Storing cake-counter or refrigerator?
March 1, 2011 5:50 PM   Subscribe

I ordered a (ready made, prettily decorated) quarter- sheet cake that I picked up tonight. I am serving it in approximately 24 hours. The frosting is some kind of light whipped "cream" instead of the heavy type. Do I store it on the counter or in the refrigerator? Thanks.
posted by Prairie to Food & Drink (12 answers total)
 
To be on the safe side, I'd store it in the fridge until about an hour or two before serving.
posted by MaryDellamorte at 5:54 PM on March 1, 2011


It's probably fine on the counter. It's covered, right? (Like in a box or something to keep detritus off of it.) I'd just leave it out.

(If you put it in the fridge, it runs the risk of drying out too fast.)
posted by phunniemee at 5:54 PM on March 1, 2011


I'd refrigerate it.
posted by pghjezebel at 5:55 PM on March 1, 2011


It's whipped cream frosting instead of buttercream, it needs to go in the fridge until about an hour before serving. Not just because of the spoilage factor but because it will make your cake soggy as it sits around.
posted by jamaro at 7:34 PM on March 1, 2011


Put it in the fridge, just so it doesn't melt. A lot of grocery stores are now using a product called called "Bettercream" icing, which has the advantage of being kosher and vegan. Its ingredients are fairly inert:
High fructose corn syrup, water, partially hydrogenated palm kernel oil, partially hydrogenated soybean oil, contains less than 2% of the following: Sodium Caseinate (a milk derivative), soy protein concentrate, polysorbate 60, carbohydrate gum, sugar, salt, artificial flavor, soy lecithin, polyglycerol esters of fatty acids, to preserve freshness (potassium sorbate), xanthan gum.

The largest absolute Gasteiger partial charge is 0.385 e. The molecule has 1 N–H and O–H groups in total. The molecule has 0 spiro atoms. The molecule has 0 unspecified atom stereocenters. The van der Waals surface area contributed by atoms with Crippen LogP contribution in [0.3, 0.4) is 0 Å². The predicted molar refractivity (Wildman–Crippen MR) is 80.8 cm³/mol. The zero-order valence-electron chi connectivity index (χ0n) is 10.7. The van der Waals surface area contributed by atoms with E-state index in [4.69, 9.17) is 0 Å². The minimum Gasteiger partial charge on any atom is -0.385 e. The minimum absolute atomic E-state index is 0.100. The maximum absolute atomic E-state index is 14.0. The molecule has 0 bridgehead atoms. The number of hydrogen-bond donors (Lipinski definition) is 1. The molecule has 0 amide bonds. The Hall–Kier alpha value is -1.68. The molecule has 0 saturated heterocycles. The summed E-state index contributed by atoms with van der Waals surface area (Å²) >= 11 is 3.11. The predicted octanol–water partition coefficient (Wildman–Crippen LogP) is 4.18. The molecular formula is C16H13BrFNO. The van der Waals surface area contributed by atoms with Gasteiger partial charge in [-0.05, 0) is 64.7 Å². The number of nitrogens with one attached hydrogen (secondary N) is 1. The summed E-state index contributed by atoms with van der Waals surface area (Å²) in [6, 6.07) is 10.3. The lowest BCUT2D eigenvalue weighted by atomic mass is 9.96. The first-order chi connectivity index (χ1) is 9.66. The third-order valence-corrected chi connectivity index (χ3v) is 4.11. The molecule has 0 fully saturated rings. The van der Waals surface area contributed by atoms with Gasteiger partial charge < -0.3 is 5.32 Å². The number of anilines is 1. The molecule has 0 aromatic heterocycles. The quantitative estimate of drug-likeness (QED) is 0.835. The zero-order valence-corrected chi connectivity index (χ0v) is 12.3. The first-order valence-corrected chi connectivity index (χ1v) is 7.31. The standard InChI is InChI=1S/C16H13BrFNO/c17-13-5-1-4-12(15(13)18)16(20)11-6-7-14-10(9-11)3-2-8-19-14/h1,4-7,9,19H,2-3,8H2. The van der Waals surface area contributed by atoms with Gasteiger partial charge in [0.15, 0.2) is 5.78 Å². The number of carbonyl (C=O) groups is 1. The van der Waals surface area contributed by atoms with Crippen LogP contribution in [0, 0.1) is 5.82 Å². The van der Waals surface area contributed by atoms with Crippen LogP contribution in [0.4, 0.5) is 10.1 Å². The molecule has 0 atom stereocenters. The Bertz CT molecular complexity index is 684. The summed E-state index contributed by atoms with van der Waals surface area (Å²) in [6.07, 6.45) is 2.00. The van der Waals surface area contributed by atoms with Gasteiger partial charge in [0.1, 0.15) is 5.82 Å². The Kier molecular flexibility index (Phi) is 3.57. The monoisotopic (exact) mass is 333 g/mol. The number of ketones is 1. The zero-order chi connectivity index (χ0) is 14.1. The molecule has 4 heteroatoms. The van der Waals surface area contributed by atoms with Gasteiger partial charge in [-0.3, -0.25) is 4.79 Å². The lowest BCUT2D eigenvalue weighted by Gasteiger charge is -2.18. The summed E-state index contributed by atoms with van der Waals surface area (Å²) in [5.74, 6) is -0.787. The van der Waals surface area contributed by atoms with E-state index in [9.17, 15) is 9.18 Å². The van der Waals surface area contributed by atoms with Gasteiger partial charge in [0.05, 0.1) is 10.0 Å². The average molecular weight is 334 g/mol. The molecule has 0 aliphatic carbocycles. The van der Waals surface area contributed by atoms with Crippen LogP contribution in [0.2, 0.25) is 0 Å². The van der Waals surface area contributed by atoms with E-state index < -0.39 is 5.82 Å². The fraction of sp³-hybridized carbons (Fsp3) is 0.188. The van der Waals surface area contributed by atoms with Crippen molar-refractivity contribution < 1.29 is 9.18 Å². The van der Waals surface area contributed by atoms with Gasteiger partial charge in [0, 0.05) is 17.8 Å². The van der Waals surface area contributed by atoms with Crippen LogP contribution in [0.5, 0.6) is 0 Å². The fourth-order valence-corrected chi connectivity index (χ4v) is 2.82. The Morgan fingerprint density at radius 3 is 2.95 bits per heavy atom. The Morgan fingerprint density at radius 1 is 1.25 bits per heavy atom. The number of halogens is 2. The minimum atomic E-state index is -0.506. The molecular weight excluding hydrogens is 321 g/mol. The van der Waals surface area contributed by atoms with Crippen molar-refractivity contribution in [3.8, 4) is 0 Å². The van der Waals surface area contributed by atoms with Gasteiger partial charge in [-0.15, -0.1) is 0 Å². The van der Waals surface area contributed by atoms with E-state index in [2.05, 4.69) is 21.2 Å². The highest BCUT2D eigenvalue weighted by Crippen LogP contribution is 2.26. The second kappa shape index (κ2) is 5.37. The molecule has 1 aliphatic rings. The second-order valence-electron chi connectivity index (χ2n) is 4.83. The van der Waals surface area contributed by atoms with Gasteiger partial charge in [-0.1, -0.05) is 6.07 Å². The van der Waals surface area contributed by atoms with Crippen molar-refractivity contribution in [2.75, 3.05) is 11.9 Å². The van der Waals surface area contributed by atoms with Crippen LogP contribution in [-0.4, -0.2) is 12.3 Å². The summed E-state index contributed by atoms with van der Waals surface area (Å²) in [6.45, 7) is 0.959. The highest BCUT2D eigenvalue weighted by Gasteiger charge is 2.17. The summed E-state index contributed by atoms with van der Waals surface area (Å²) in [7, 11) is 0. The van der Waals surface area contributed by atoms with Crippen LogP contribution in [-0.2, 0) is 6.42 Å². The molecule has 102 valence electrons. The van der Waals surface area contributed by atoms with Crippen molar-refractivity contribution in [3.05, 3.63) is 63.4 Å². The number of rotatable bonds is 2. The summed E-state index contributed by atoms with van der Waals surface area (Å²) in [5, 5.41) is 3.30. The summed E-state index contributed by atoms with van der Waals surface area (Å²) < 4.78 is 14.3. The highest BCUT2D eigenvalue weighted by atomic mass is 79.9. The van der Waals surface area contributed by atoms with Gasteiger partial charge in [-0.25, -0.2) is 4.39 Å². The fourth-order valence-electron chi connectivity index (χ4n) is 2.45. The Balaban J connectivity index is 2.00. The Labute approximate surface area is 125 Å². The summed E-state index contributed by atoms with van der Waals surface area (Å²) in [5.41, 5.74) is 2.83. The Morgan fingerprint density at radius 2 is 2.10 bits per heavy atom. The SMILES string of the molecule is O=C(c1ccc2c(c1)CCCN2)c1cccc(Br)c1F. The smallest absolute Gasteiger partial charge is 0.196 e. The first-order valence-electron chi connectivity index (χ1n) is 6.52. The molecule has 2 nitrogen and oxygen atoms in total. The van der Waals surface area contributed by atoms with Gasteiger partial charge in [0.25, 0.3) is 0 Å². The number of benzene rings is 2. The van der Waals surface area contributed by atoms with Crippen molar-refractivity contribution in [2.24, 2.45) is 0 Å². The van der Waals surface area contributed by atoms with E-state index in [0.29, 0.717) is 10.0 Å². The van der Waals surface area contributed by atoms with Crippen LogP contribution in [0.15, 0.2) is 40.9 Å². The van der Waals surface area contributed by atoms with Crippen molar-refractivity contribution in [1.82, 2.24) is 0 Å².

But it needs to be chilled to keep its shape, especially if it's warm or humid.

I realize you might no longer want to eat this cake now that you know this, but there you go.
posted by Miko at 7:39 PM on March 1, 2011


My mistake, the spelling should be "Bettercreme" (tm)
posted by Miko at 7:41 PM on March 1, 2011


Sorry but Bettercreme can't be vegan if it contains Sodium Caseinate. Sodium Caseinate is derived from milk therefore making it non vegan.
posted by MaryDellamorte at 8:17 PM on March 1, 2011


Honestly, I think it depends on where you got it from. If you got it from a mom & pop bakery, then hopefully the cream frosting is real; that would mean you'd need to refrigerate it. If you got it from a mainstream grocery store, I'd bet $5 that the frosting is fake beyond belief and has stabilizers like hydrogenated oils that will preserve that baby come hell or high water regardless of whether or not it's been put in a fridge.
posted by patronuscharms at 1:17 AM on March 2, 2011


Sorry but Bettercreme can't be vegan if it contains Sodium Caseinate. Sodium Caseinate is derived from milk therefore making it non vegan.

Consider me informed
posted by Miko at 6:39 AM on March 2, 2011


It depends on what temperature you keep your house at. If you like things on the warmer side (above say 59 or so), you run the risk of having the frosting melt. It'll still be fine to eat, but it won't be as tasty or pretty. I'd stick it in the fridge, personally. Pull it out an hour or two in advance.
posted by stoneweaver at 9:20 AM on March 2, 2011


Miko, I was checking out their website and I can see how one would think it's vegan. They market it as non-dairy and most people would probably think that meant vegan. A lot of non-dairy items (creamers, icing, cheese, etc.) aren't vegan since most of the time they contain casein (sometimes labeled sodium caseinate) which is derived from a milk protein. Those items are safe for people with lactose intolerance but since casein comes from milk, it's not safe for vegans.
posted by MaryDellamorte at 3:45 PM on March 2, 2011


My cousin's a baker who uses this stuff and she actually thought it was vegan. I guess it's an easy mistake to make. I didn't know what caseinate was before your comment. I see it's also in soy cheese.
posted by Miko at 7:26 PM on March 2, 2011


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